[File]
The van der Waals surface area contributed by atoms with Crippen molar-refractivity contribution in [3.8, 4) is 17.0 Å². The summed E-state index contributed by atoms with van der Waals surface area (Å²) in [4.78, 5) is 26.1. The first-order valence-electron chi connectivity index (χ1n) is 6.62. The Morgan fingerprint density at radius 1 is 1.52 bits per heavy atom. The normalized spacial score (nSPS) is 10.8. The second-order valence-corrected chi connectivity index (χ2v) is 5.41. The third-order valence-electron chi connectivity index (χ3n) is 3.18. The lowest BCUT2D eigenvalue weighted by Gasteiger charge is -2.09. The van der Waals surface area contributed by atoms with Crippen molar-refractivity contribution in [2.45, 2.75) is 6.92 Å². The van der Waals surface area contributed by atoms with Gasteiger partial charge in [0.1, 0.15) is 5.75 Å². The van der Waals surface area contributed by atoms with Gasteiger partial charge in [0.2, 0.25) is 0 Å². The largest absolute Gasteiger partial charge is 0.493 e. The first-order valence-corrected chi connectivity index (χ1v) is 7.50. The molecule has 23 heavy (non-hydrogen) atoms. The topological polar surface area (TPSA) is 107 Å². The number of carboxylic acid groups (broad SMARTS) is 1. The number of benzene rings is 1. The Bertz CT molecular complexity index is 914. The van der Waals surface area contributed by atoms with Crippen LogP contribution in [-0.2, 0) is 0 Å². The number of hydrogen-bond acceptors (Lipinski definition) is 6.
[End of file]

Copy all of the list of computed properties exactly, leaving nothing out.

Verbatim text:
The van der Waals surface area contributed by atoms with Crippen molar-refractivity contribution in [3.8, 4) is 17.0 Å². The summed E-state index contributed by atoms with van der Waals surface area (Å²) in [4.78, 5) is 26.1. The first-order valence-electron chi connectivity index (χ1n) is 6.62. The Morgan fingerprint density at radius 1 is 1.52 bits per heavy atom. The normalized spacial score (nSPS) is 10.8. The second-order valence-corrected chi connectivity index (χ2v) is 5.41. The third-order valence-electron chi connectivity index (χ3n) is 3.18. The lowest BCUT2D eigenvalue weighted by Gasteiger charge is -2.09. The van der Waals surface area contributed by atoms with Crippen molar-refractivity contribution in [2.45, 2.75) is 6.92 Å². The van der Waals surface area contributed by atoms with Gasteiger partial charge in [0.1, 0.15) is 5.75 Å². The van der Waals surface area contributed by atoms with Gasteiger partial charge in [0.2, 0.25) is 0 Å². The largest absolute Gasteiger partial charge is 0.493 e. The first-order valence-corrected chi connectivity index (χ1v) is 7.50. The molecule has 23 heavy (non-hydrogen) atoms. The topological polar surface area (TPSA) is 107 Å². The number of carboxylic acid groups (broad SMARTS) is 1. The number of benzene rings is 1. The Bertz CT molecular complexity index is 914. The van der Waals surface area contributed by atoms with Crippen LogP contribution in [-0.2, 0) is 0 Å². The number of hydrogen-bond acceptors (Lipinski definition) is 6.